Before long, Wembley is full, and it’s unbelievably noisy. The Super White Army are playing their part, waving thousands of blue and white flags and getting evermore excited.
There is a firework display before kick off, whilst some huge inflatables, including one for each team, are removed from the field.
And then, the moment everybody had been waiting for. John Aldridge and Martin O’Neill lead out their troops. Ready for battle. Desperate for success. Committed to the cause.
I do not remember much of the first half, but Matt Elliott puts Leicester ahead within the opening 30 minutes, losing his man to head home via the crossbar and Joe Murphy’s back.
By now, Clint Hill had been booked, and shortly after half-time, the defender received his marching orders for a second yellow, this time for a foul on Emile Heskey.
This is familiar territory for Tranmere. It is not the first time their young centre-back had been sent off and, naturally, the fans responded by screaming “You Only Need Ten Men”.
Being a man down did give Rovers a mountain to climb though. The odds were stacked against them responding.
But boy did they fight back. Gareth Roberts punts a long, hopeful free-kick forward, Gary Jones flicks it on and David Kelly, the competition’s top scorer, slams past Tim Flowers.
Delirium. Joy. Disbelief. It is a goal I have watched hundreds of times since. It is the last time a Rovers player found the back of the net at Wembley.
The Super White Army went wild (as did Kelly, who sprinted behind the goal, rounding the advertising hoardings as he celebrated with glee). Could it really happen? Were “little” Tranmere going to win a major cup competition? Well now, at 1-1, they had a chance.
Unfortunately, their cheers did not last long. As “you’re not singing anymore” echoed around Wembley, Leicester won another corner, and once again Elliott headed home.
2-1. Hearts broken. Heads dropped. Eyes filling up. Half the stadium falls into deafening silence, the other produces a noise more nauseating than anything before.
Unfortunately, Tranmere cannot recover this time. “Boring, boring Leicester” their fans sing. The opposition do not care. They have won, and before long, up the famous steps they go to lift the trophy.
Elliott is named man of the match, a decision that is booed by the Rovers supporters, many of whom stay to sportingly watch the cup handed over. They do not know if they will ever be in this situation again.
After proudly clapping our boys back into the dressing room, we begin the long climb down and exit the stadium.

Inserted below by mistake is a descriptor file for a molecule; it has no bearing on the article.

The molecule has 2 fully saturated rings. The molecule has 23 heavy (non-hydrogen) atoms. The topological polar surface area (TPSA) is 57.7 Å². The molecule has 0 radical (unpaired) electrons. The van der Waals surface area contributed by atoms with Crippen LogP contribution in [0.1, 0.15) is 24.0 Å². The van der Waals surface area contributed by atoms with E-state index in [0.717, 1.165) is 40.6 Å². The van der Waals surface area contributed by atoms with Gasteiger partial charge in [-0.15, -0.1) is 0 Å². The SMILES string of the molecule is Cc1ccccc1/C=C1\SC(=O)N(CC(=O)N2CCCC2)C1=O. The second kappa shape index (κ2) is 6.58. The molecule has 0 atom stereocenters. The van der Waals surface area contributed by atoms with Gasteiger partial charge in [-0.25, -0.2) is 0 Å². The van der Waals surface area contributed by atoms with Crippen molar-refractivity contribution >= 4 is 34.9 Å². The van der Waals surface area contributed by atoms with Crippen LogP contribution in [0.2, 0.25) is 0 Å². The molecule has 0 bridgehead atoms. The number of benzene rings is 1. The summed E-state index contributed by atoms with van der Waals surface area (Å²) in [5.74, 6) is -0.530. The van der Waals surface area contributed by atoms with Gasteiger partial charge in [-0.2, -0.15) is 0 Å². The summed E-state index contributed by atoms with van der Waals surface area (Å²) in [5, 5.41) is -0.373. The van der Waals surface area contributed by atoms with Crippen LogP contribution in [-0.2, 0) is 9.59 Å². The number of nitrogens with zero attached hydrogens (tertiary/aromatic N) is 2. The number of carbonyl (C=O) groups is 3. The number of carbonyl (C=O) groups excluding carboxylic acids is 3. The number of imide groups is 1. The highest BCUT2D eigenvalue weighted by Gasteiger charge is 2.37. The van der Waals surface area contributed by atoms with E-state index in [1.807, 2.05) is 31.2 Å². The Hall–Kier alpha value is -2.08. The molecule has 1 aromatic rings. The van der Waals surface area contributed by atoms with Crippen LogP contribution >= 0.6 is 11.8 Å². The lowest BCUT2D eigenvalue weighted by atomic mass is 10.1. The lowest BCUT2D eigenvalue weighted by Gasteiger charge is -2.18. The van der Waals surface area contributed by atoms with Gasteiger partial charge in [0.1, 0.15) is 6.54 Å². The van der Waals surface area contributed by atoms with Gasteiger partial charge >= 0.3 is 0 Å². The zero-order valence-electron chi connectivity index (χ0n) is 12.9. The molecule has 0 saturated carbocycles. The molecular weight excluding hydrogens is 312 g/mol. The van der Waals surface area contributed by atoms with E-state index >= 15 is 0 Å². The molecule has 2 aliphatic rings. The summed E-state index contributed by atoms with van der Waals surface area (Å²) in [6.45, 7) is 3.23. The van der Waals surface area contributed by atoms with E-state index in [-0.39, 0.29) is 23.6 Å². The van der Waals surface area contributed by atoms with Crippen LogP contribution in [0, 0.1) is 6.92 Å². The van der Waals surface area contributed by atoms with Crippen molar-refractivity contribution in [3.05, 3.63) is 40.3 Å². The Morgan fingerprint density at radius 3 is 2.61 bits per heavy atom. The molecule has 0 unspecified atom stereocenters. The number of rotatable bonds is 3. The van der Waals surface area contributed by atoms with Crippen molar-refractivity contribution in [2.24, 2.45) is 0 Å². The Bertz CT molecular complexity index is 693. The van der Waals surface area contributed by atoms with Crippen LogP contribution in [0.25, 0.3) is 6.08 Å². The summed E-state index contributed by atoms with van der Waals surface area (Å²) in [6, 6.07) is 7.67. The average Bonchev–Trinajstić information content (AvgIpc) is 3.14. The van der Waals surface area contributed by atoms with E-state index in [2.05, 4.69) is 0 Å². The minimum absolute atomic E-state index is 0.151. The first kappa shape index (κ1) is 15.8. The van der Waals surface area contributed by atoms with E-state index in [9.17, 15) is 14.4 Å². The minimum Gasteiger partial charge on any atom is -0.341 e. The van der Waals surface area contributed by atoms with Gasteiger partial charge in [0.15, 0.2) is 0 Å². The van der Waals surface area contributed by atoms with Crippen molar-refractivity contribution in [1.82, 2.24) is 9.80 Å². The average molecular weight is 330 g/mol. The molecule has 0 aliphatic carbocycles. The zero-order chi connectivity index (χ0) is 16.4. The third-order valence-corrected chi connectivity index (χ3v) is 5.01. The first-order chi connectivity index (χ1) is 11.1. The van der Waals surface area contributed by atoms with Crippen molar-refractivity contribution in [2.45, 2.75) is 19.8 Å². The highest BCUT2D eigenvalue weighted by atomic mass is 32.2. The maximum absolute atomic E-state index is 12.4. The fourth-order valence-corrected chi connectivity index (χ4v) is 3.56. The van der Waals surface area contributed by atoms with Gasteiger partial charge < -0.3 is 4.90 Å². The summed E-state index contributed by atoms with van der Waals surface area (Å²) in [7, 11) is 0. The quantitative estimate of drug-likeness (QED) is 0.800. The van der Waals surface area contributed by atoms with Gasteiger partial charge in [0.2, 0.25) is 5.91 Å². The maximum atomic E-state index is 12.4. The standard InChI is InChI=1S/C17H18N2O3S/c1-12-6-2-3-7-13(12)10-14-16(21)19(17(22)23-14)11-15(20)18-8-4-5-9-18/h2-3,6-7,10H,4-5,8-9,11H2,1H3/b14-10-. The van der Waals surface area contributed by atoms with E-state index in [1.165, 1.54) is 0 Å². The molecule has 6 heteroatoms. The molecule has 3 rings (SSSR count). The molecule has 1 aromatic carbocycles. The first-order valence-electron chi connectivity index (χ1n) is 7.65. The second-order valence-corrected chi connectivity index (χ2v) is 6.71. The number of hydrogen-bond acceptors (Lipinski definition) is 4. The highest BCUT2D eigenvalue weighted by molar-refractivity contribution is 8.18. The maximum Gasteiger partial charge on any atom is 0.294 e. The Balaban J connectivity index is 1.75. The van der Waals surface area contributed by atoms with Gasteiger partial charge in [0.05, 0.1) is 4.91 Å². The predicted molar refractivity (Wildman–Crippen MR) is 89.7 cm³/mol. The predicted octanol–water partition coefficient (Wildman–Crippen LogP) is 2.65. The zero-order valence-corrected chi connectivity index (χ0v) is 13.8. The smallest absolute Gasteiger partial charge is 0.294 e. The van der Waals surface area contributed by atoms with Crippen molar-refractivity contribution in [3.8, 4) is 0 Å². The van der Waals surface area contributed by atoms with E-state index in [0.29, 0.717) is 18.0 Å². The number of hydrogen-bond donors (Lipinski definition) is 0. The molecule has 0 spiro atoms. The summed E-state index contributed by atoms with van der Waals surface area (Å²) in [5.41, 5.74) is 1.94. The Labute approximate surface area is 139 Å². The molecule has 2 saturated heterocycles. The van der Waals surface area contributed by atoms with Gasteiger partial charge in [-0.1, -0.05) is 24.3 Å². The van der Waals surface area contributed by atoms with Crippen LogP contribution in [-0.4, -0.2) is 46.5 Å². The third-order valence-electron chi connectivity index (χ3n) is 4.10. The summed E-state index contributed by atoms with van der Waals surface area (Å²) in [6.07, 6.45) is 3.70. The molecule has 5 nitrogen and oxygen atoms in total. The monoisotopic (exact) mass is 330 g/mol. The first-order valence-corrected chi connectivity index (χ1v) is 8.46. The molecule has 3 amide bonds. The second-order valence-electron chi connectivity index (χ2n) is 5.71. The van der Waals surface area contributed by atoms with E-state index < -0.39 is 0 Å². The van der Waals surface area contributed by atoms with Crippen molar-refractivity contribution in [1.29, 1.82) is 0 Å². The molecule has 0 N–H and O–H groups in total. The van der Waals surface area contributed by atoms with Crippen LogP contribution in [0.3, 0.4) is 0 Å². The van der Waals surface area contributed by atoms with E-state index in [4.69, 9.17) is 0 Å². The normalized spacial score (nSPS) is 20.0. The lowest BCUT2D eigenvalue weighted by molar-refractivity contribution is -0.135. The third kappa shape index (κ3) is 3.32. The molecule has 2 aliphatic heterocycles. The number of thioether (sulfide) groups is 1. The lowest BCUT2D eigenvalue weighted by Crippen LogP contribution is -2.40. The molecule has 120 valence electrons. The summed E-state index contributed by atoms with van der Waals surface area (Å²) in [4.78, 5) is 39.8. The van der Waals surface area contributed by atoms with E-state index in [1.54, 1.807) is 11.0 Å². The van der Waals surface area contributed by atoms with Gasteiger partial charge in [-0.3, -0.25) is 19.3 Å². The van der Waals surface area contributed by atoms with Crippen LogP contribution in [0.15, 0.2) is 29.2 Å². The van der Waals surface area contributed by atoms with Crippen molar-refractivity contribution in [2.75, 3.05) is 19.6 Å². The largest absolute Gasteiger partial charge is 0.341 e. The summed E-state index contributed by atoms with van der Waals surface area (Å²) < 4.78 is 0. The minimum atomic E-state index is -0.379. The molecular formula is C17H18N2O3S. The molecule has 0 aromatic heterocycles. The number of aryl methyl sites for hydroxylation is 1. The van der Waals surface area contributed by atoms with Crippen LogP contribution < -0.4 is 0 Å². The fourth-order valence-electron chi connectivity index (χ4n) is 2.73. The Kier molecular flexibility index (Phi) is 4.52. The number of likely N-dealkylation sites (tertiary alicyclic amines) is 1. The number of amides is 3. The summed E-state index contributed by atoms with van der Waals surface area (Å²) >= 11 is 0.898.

My dad tells me we have just walked past Gary Lineker. To be honest, I do not even know who Gary Lineker is. I do not even care. I am too upset. This result hurts big time.
We head back to the car park and re-board the coach. What we did not know was that Wembley was not built for shifting traffic quickly.
It takes an absolute age to get back on the main roads. Probably three or four hours, but after what has just happened, it feels like weeks.
By about 12pm, we are still nowhere near home and the coach pulls into a service station.
There, the driver is replaced. She has passed the legal limit and needs a break.
The passengers are all pretty fed up by now. The game was lost and they just want to get home.
But the new driver is, well, a bit different. “Call me Ducky” he proudly announces, much to the dismay of those on board, before blasting out a cassette that nobody bar him appreciates.
I am trying to sleep, but it is difficult with this racket on.
What seems like a lifetime later, we finally arrive back in Birkenhead. I have managed to nod off a little bit, but wake up with a huge bump on my head after banging it on the window.
I stagger down the steps and after a short taxi journey, we are back in Heswall.
I climb into the top bunk of my bed and with my head buzzing with the thoughts of the day, I finally drift off to sleep.
Because we got back so late, my mum gives me the next morning off school (what would the authorities say now?!). Year 5 maths can wait!
At the time, that felt like the best thing to come out of the day. That, and the memories that will last a life time. Today, more unforgettable moments are on the way.